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Superphénix; still more problems ahead

Nuclear Monitor Issue: 
#487
27/02/1998
Article

(February 27, 1998) The shutdown of Superphénix, the fast-breeder reactor in France, which has been reaffirmed by Prime Minister Lionel Jospin on February 2, 1998, heralds a new era of unknown length. Although not very likely, the possibility of reopening is a large step further away, with unloading of its fuel and of its liquid sodium serving for cooling. But this can take a while.

(487.4830) WISE Amsterdam - The decommissioning problems faced are so complex and new that the publication of the official decree with the plan how to close the reactor are to take several months, probably not before summer 1999. Electricité de France (EdF) confirmed that starting February 3, 1998, they would tell what they know about the dismantling. And the Direction de la Surét´e des Installations Nucléeaires (DSIN), the French nuclear installations safety authority, has already made a sketch of the operations. The unloading of fuel is an operation which would take about a year (they can handle only three elements a day and thereare about 600 fuel elements). Theoretically this could begin in 1999. The used assemblages (containing nearly 6,000 kilograms of plutonium) would be stored for several years at the so-called l'Atelier Pour Evacuation du Combustible (APEC), the cooling pool on site. After that, these would be transported to La Hague.

In the design and development phase of Superphénix, no provisions have been made how to exactly remove the sodium from the core. It represents a total of 4,800 (metric) tons of sodium, of which 3,300 tons of radioactive sodium used would be used for the cooling of the core. After this removal is finished (theoretically, one to two years), and the sodium is in reservoirs, the next stage would be to neutralize it. The danger lies in the inflammability of sodium in contact with air and the explosive character of sodium in contact with water. As the neutralization consists of injection of the sodium into water, precautions are very important. For this treatment it is necessary to construct a specific plant inside the site of Creys Malville.

The decommissioning and decontamination of liquid sodium at the 10 MW Rapsodie plant caused an explosion in 1994, killing a worker and injuring a number of others. At that time, the injections consisted of 20 kilograms of sodium per hour. If this is also the case for this operation, it would last about 28 years, working 24 hours a day and 365 days a year. However, it seems that in Great Britain, at the fast-breeder reactor at Dounreay, the operations have succeeded in increasing the injection to 100 kilograms an hour. This means a reduction of the operation time to about six years without taking into account the construction of the building of the specific plant. Dounreay has imported 88 tons of liquid sodium from Germany, although the proposed treatment plant has been shut down after a leak, because of disquiet among regulators, and is also building a plant to deal with about 1,500 tons of sodium in the two fast reactors at the site.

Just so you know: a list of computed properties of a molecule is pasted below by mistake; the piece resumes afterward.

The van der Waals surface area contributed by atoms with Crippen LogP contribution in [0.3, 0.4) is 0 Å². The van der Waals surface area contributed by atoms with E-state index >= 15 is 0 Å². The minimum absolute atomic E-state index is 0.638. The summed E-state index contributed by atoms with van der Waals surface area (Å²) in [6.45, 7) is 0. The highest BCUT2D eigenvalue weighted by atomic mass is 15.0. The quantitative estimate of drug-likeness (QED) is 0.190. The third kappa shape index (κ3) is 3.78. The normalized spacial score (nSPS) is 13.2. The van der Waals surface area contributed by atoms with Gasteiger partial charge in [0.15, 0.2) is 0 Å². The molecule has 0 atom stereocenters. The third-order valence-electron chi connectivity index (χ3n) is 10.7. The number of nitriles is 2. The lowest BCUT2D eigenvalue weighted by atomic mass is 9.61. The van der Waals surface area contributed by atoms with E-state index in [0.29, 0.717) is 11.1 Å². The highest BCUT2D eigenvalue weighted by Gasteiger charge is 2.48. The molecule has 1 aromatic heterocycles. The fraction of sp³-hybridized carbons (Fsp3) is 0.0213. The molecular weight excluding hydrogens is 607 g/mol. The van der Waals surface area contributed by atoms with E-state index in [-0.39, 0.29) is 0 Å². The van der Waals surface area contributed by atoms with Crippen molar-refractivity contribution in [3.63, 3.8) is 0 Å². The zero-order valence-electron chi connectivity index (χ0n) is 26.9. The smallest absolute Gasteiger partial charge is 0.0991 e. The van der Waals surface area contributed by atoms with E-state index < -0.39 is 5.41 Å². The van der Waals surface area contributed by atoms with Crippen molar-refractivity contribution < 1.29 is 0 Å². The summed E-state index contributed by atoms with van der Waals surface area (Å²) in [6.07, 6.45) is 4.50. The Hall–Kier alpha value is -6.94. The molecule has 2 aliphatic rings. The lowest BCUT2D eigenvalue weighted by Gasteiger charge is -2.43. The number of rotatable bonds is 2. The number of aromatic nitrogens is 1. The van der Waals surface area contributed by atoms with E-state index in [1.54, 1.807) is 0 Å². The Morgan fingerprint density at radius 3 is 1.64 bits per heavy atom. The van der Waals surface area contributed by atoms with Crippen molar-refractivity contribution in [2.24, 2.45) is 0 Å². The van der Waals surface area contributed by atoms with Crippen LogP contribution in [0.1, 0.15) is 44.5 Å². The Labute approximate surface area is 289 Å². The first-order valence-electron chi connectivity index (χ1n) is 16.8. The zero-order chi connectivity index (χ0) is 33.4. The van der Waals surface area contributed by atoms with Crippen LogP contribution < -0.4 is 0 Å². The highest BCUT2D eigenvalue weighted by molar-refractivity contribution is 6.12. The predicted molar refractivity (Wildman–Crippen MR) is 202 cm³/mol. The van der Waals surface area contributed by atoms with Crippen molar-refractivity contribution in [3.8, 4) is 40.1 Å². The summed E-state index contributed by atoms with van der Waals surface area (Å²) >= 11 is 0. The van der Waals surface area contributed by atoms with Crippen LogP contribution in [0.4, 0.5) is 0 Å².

EdF, 51-percent shareholder of the Creys-Malville owner consortium Nersa, issued a statement saying it would comply with the closure. EdF estimates that costs associated with closure would be FF16.5 billion (US$2.5 billion). EdF said it had set aside an additional FF4.5 billion in decommissioning provisions in its 1997 budget, taking into account negotiations with the Nersa partners. The Nersa partners were silent during the French debate over Superphénix. A convention has committed Italy's utility Enel and the German-Dutch-Belgian SBK consortium to support Superphénix operations through December 31, 2000, in exchange of guaranteed power from EdF.
After the dismantling operation, the total outcome of electricity balance of Superphénix could result in a minus, as it has consumed more electricity than it actually produced. For instance, Superphénix consumes electricity for continuous heating of the sodium in the core to prevent the liquid from coagulating into an enormous solid mass.

In the same February two policy package the government confirmed the reprocessing strategy, but also announced a FF500-million-a- year boost for renewable energy and energy efficiency so they would be more credible alternatives to more nuclear power in the future. However, Economics Minister Dominique Strauss-Kahn praised France's choice of nuclear power and declared that this nuclear option "in no way is called into question" by the shutdown of Superphénix. The government opened the door to the creation of an "independent" nuclear regulatory authority in the name of greater democracy and transparency, but its proposed structure is still very unclear. At the same time, the government for the first time officially opened the door to a very long-term interim storage of spent fuel and/or waste. Jospin postponed the decision on licensing underground high- level waste research laboratories until later this year, but there was an announcement that at least two laboratories would be licensed.
The Phenix prototype breeder can resume operation. It has been down since April 1995 and has undergone major refurbishment. The reopening would allow the continuation of experiments in actinide transmutation. The restart is expected after March.

Sources:

  • ContrAtom, November 1997
  • La Gazette Nucleaire, January 1998
  • Le Progres, 3 February 1998
  • Nucleonic Weeks, 5 February 1998

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